Moths - Superfamily
This page contains pictures and information about Moths in superfamily
NOCTUOIDEA that we found in
the Brisbane area, Queensland, Australia.
- Half of the moths and caterpillars that we found are in this super family
NOCTUOIDEA. They are further classified to family level and listed as follow.
Notodontidae - Processionary Caterpillars, Prominent Moths
Caterpillars of NOTODONTIDAE will raise their head and/or tail
when disturbed. Some of them are hairy but some are smooth with few spines. The
caterpillars are usually colourful and active during the day. The
adult moths in this family are active at night.
- Family Lymantriidae -
- Their Caterpillars are also hairy, often with four distinct
tussocks of hair on their back make them look like a toothbrush. Moths in this family are small to medium size with hairy body.
their board wings like roots over their abdomen at rest.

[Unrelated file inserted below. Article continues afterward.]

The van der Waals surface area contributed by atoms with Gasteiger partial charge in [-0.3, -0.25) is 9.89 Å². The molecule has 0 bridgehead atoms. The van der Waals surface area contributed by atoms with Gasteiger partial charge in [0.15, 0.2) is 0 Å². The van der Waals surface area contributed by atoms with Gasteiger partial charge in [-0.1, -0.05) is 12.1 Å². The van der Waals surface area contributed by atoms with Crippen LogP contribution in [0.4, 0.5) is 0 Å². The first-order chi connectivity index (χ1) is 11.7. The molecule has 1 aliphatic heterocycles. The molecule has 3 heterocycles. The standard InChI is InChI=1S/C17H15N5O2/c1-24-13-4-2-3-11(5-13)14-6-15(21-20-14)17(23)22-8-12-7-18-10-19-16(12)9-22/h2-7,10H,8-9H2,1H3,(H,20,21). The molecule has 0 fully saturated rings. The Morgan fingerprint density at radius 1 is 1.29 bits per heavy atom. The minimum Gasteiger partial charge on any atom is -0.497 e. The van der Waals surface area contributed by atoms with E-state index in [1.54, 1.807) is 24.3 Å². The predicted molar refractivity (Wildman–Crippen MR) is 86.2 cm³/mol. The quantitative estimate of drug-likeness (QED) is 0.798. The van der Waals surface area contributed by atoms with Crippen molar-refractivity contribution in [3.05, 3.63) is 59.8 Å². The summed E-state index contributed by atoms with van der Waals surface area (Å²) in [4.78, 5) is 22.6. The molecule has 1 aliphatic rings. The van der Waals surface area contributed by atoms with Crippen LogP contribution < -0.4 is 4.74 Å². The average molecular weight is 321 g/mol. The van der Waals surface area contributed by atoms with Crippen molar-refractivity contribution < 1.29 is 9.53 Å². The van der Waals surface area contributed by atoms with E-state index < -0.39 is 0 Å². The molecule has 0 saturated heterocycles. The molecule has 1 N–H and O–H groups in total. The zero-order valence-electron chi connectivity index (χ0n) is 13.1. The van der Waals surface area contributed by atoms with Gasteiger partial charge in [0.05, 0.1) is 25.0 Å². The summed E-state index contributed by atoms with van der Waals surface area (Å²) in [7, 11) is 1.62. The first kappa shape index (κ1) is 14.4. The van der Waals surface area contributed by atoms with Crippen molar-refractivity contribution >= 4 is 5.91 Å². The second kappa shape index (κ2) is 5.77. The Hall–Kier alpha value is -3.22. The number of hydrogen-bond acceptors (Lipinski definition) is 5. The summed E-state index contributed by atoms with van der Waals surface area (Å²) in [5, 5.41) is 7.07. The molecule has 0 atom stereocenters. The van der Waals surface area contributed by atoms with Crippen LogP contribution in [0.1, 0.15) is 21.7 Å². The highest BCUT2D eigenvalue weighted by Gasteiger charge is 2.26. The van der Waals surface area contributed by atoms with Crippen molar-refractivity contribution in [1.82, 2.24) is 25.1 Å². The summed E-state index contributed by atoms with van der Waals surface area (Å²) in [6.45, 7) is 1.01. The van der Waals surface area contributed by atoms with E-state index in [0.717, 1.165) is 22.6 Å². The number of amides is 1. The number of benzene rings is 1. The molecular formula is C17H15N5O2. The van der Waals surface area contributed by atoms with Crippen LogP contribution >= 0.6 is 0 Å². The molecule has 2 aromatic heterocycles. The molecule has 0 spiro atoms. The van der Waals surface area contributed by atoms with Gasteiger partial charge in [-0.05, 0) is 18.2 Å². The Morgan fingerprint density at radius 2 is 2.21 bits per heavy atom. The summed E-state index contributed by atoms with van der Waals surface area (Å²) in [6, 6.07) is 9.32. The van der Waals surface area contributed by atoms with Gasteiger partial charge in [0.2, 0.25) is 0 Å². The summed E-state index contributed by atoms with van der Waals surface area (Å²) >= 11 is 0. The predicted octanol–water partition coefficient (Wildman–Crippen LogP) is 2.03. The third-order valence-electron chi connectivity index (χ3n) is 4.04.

- Family Arctiidae - Tiger Moths
- Most Caterpillars of the ARCTIIDAE are covered in dense
dark hairs. The caterpillars are small to
The adults usually have
bright warning colour patterns, which are spotted in red, orange, black or
white. Their abdomen usually striped with black and yellow-red colour.
- Family Aganaidae -
- This family is very closely related with family Arctiidae and
sometimes put as its sub-family.
- Family Noctuidae -
Noctuid Moths, Armyworms, Semi-Loppers, Owlet Moths
- Their Caterpillars are usually smooth
or with little hairs. They are from small to large size. The adults mainly fly at night. They usually feed on
nectar from flowers or ripe fruit. Most are dull in colour, but some have colourful hindwings.
- Here we would like to thank Don Herbison-Evans for his
kindly advices on the identity of some caterpillars and adults in our web site.
Caterpillars web site is our major reference.
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